Let's turn now to how these role-reversals can affect existing relationships. We'll consider the positive impacts first.
Some players talked about how the in-game experience led to a better relationship face-to-face, typically via the bonding experiences. While the first narrative below gives an example of how the role-reversal created a salient bonding experience, it's less clear in the second and third narrative whether the role-reversal itself contributed to the bonding above and beyond interacting in an MMO together.
I have one more story - about the snow-covered mountains of AC (and I've still got the screen cap) - my son, in his avatar, standing over a resting me, in my avatar, while I rest. We'd been in heavy battle and we'd each stood guarding for respawns while the other laid down to rest, (remember AC had that feature). It has been a story my son and I still enjoy telling about the screen cap of the virtual 'child is father to the man' moment. I have to be honest and say it has always stirred a deep fatherly thing deep in my soul this image of us protecting each other on the side of that mountain. [LOTR, M, 56]
I have played with employees, and they had different needs from the games than I did. Did it affect our relationship? In a way in that as fellow gamers we had a better relationship than others around me. We had a lot to talk about. We talked about the game and other things. It opened us up to a friendship that otherwise may not have been possible. [Eve Online, M, 45]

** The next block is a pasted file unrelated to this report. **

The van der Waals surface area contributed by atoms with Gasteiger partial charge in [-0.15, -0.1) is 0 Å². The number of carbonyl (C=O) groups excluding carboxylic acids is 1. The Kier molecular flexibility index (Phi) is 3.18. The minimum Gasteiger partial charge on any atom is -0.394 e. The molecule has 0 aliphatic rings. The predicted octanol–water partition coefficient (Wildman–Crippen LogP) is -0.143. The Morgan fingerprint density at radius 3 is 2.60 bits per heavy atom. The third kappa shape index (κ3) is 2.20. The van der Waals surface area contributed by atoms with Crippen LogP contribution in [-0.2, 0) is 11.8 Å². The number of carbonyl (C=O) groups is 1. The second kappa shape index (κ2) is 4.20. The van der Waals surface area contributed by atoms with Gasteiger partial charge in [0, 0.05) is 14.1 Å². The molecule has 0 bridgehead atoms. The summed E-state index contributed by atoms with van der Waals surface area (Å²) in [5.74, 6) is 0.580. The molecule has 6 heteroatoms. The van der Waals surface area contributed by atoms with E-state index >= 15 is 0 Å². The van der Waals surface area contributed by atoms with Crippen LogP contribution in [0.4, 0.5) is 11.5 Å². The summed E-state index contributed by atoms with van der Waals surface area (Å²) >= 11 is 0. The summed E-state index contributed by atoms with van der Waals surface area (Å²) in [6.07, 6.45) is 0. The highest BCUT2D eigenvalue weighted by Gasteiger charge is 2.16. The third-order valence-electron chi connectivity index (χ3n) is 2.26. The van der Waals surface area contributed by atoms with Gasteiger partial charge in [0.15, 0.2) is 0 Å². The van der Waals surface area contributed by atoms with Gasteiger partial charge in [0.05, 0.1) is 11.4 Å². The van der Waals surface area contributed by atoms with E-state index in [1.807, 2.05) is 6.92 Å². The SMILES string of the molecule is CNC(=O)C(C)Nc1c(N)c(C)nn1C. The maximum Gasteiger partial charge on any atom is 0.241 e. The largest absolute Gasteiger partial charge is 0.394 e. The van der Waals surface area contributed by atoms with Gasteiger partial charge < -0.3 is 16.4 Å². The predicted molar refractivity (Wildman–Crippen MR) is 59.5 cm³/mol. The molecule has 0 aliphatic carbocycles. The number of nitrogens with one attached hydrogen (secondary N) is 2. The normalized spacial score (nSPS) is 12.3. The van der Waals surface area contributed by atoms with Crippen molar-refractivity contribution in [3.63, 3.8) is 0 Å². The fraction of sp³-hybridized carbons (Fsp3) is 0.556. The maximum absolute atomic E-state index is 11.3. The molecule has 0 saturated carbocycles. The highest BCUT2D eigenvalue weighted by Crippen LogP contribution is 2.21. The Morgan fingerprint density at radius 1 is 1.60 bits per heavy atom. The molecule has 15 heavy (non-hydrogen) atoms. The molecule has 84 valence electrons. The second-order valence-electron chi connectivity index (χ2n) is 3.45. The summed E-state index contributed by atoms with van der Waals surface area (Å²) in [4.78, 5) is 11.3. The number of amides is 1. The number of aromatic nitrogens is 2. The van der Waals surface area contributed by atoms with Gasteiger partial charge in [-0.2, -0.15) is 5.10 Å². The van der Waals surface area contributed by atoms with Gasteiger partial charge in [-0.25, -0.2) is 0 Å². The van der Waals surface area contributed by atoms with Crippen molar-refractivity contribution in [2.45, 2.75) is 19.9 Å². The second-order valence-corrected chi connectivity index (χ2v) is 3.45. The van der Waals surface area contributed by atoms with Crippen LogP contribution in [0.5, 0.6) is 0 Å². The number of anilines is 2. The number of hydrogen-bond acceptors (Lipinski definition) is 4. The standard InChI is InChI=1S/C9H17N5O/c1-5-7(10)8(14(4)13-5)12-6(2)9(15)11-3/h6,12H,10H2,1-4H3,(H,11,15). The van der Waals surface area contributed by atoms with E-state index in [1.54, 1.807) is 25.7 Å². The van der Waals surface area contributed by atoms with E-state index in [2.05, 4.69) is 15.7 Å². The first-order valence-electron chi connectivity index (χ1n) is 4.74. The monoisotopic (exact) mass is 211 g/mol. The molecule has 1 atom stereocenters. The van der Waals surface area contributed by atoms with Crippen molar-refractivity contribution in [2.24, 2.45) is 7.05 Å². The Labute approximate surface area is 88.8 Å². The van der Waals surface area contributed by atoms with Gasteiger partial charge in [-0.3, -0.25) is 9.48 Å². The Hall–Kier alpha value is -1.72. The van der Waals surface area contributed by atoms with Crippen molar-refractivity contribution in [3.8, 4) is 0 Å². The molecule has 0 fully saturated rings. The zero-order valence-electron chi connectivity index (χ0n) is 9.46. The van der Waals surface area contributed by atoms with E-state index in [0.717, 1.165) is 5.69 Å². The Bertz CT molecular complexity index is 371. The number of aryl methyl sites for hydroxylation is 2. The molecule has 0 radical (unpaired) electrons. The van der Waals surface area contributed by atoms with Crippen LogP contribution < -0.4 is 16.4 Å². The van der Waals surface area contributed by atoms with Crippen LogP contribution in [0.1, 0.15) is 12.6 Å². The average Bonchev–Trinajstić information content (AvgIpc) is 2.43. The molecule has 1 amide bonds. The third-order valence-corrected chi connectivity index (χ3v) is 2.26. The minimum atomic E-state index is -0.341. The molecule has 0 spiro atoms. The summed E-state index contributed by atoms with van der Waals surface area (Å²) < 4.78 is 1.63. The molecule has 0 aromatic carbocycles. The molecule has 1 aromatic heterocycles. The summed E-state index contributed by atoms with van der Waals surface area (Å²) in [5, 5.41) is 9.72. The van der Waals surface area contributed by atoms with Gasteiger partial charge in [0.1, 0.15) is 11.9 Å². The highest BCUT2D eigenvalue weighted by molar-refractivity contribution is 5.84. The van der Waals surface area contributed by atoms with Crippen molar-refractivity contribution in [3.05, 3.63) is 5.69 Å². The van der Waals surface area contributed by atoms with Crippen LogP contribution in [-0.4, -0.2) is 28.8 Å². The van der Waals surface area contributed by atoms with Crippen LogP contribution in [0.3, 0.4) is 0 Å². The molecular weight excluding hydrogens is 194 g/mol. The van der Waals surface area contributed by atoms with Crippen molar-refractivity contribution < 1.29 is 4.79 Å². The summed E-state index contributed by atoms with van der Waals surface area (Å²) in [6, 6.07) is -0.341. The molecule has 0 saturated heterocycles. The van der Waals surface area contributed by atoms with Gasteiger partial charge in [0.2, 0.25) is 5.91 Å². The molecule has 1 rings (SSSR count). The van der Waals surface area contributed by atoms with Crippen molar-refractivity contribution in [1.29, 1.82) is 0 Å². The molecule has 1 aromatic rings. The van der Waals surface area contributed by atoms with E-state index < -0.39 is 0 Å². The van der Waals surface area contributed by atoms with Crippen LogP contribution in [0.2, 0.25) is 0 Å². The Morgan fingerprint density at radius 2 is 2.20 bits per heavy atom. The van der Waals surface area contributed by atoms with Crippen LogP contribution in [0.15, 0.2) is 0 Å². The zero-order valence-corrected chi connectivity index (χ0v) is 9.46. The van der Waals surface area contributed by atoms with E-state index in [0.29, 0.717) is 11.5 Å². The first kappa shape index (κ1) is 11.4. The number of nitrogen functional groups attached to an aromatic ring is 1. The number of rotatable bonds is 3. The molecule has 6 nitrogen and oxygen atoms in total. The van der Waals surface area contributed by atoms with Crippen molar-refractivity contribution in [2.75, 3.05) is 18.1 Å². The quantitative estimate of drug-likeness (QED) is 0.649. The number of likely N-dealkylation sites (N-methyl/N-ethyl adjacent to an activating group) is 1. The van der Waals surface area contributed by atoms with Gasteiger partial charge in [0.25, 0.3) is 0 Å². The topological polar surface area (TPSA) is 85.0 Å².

The experience was generally positive (team or relationship building) and -so far- results in a much better real-life relationship. [WoW, M, 50]
Rebalancing of Power
In other cases, the role-reversal in the online environment helped to rebalance the power structure in the existing relationship in ways perceived as positive by the respondents.
My two best friends play in the same guild as I do, and while they tend to be more active and the center of attention in the physical world, they are much more subdued in the gaming world. I am an officer and quite active on our guild forums and in chat, whereas they only post or speak occasionally and hold no 'rank' within the guild. This has led to me being the 'expert' on all things that are happening relative to our guild and in the game. As a result, we have had more of an equalizing of power in the physical world between the three of us, in that my opinion on a major topic of discussion is now more respected and asked for than it was previously. [WoW, M, 25]
I started playing WoW before my older brother. He has always been the domineering one in our sibling way, he was always the boss whenever he deemed me worthy to play with. When I started playing WoW, and he got interested in it too, at first he was playing on my account and he had to ask me for permission before he could play and, occasionally, it was he who came to me for help in certain things. When he got his own account and transferred his character over, things started shifting back into old ways but, at least now, he's a lot more friendly about it. When we were really young, we did somewhat get along but he was 'boss' and, as we grew older, it developed into a true hate-love relationship where most of our time together was through screaming and yelling at each other ... Now, we're almost friends. [WoW, F, 24]
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